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Workers check products' prices at a supermarket in Beijing on Aug. 13.PEDRO PARDO/AFP/Getty Images

The world’s second-largest economy is sputtering out, with China facing trials and tribulations that include record youth unemployment and consumer price deflation, raising the spectre of prolonged economic misery that could rip through financial markets.

Already grappling with 21-per-cent joblessness among 16-to-24-year-olds and its weakest GDP growth in decades – “around 5 per cent,” according to the government – China’s hoped-for economic rebound from rigid COVID-19 lockdowns is showing signs of severe strain.

In the past week China reported that new bank lending in July had fallen to its lowest level since 2009; yet another major developer, Country Garden, missed interest debt payments; and consumer prices fell year-over-year last month, confirming fears that domestic demand is uncharacteristically soft.

At a campaign event Thursday, U.S. President Joe Biden referred to China’s economy as a “ticking time bomb.”

The country’s financial outlook is deteriorating so quickly that some economists now fear its stimulus-fuelled property bubble could finally burst, turning China into another Japan, mired in muted growth and financial pain for decades.

Should such a scenario unfold, the knock-on effects in Western markets would be substantial. The hope for resurgent Chinese demand has propped up the prices of multiple commodities – many of which are produced by Canadian companies – and China’s rebound was expected to offset slowing economic growth as inflation bites in Europe and North America.

Biden’s targeting of China comes at a bad time for the world’s second-largest economy

At this point it is unclear if China will fall into such an economic trap. The country has faced significant financial disruptions before but found its way out by unleashing major government spending, notably in 2008 and 2016. The trouble this time is that China may already be maxed out, with total debt-to-GDP hovering near 300 per cent in 2022, higher than both the United States and the euro zone, according to the Bank for International Settlements.

“They can’t really make much use of the old playbook,” said David Dollar, a senior fellow at the Brookings Institution in Washington D.C., and a former economic and financial emissary to China for the U.S. Treasury. “And they’re reluctant to shift to a new playbook.”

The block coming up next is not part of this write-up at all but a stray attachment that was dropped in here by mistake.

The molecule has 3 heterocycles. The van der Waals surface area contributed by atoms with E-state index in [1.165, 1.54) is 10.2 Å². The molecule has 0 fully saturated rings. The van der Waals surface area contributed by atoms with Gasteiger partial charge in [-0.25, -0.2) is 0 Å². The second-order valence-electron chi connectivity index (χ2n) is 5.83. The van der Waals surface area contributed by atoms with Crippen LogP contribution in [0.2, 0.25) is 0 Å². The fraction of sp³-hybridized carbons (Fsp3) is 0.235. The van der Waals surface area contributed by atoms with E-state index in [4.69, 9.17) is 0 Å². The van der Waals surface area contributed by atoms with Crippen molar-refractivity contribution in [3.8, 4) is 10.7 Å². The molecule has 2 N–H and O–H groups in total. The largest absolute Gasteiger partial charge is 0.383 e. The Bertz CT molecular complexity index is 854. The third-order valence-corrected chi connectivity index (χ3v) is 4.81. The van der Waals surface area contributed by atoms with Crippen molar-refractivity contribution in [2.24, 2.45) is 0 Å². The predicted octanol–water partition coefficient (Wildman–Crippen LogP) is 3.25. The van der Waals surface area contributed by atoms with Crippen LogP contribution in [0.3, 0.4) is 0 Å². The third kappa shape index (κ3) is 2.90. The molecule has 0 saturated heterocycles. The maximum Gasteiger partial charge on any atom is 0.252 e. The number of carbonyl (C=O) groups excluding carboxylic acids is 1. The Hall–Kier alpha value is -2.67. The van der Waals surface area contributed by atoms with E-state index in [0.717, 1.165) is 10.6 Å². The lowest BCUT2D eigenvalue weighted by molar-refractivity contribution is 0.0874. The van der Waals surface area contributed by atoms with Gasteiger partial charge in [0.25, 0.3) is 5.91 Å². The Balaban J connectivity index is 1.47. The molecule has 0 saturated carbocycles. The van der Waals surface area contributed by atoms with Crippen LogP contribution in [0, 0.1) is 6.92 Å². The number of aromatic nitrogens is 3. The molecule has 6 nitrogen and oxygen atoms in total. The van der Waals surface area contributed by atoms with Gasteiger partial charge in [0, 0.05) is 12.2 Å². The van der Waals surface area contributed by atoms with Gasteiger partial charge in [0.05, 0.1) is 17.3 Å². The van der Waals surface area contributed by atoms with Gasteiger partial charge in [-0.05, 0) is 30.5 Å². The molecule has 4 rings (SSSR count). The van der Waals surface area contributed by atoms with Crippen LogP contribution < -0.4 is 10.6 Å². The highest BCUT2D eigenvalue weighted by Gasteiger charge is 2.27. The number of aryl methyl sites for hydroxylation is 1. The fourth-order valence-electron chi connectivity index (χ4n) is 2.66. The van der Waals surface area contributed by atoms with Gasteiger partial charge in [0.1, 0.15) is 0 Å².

Chinese President Xi Jinping has also signalled that he now wants a different type of economy – one less dependent on government money propping up real estate values and funding infrastructure development. The Communist Party’s “sustained emphasis on ‘high quality growth’ signals that the authorities are not ready for an all-out stimulus,” wrote Bert Hoffman, the director of the East Asian Institute at the National University of Singapore and the World Bank’s country director for China from 2014 to 2019, in a recent report.

Because a Chinese downturn has the potential to degenerate into an economic collapse, the default thinking among many Western analysts is that Beijing will step in once the pain really starts to hit. However, China experts stress that Mr. Xi has a much different mindset, and they point to China’s recent crackdown on its booming tech sector as an example of how ruthless the government can be; even though the sector was a major boon for the economy, the ruling party worried that tech giants such as Alibaba were growing too powerful.

“Security, broadly defined, is more important than economic development,” Mr. Dollar said of the government’s mentality.

China’s economic woes have been brewing for years, spurred by structural forces such as an aging population and soaring government debt, particularly at the local level. For years the country kept these forces at bay with heavy government spending, money that often found a home in the real estate sector.

But even before the pandemic hit, Beijing seemed aware that the sector was overheated and started using the mantra “housing is for living in, not for speculation.”

The government tightened developers’ access to credit, forcing them to rely more on advanced sales to fund their projects. Much of that financing dried up during the pandemic, and the drought contributed to developer woes that came to light when Evergrande, a massive real estate company, defaulted on debt in 2021. The company has since posted US$81-billion in losses.

With China’s real estate sector wobbling, the economy has started a downward spiral that is now showing up in record youth unemployment and in deflation, with the consumer price index falling 0.3 per cent in July from the year prior. The fear now is that psychological forces will take over and consumers will be scared to spend because there is so much uncertainty.

Despite the pain, Jia Wang, interim director of the China Institute at the University of Alberta, said China has mistakenly been written off before. “We shouldn’t underestimate its ability to bounce back from a sluggish recovery,” she said in an interview.

Plus, she added, the government is still mindful of the mass protests that erupted after years of draconian pandemic lockdowns. “That’s something the central government really doesn’t want,” she said.

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